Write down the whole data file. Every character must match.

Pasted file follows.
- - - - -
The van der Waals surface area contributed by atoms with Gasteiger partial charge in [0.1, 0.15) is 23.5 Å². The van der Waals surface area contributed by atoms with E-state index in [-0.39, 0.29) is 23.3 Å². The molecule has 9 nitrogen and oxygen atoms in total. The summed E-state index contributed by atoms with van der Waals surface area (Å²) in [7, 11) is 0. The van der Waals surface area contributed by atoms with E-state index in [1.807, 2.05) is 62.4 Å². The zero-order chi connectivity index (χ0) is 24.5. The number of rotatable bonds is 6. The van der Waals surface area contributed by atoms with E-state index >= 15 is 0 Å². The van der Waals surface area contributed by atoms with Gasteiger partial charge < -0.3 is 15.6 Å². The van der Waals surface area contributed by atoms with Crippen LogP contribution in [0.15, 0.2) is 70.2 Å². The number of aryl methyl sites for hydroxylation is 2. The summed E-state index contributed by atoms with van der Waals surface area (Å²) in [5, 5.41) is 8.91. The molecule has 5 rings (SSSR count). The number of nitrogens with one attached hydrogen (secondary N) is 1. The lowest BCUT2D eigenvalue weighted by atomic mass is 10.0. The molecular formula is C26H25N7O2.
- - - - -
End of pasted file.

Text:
The van der Waals surface area contributed by atoms with Gasteiger partial charge in [0.1, 0.15) is 23.5 Å². The van der Waals surface area contributed by atoms with E-state index in [-0.39, 0.29) is 23.3 Å². The molecule has 9 nitrogen and oxygen atoms in total. The summed E-state index contributed by atoms with van der Waals surface area (Å²) in [7, 11) is 0. The van der Waals surface area contributed by atoms with E-state index in [1.807, 2.05) is 62.4 Å². The zero-order chi connectivity index (χ0) is 24.5. The number of rotatable bonds is 6. The van der Waals surface area contributed by atoms with E-state index >= 15 is 0 Å². The van der Waals surface area contributed by atoms with Gasteiger partial charge < -0.3 is 15.6 Å². The van der Waals surface area contributed by atoms with Crippen LogP contribution in [0.15, 0.2) is 70.2 Å². The number of aryl methyl sites for hydroxylation is 2. The summed E-state index contributed by atoms with van der Waals surface area (Å²) in [5, 5.41) is 8.91. The molecule has 5 rings (SSSR count). The number of nitrogens with one attached hydrogen (secondary N) is 1. The lowest BCUT2D eigenvalue weighted by atomic mass is 10.0. The molecular formula is C26H25N7O2.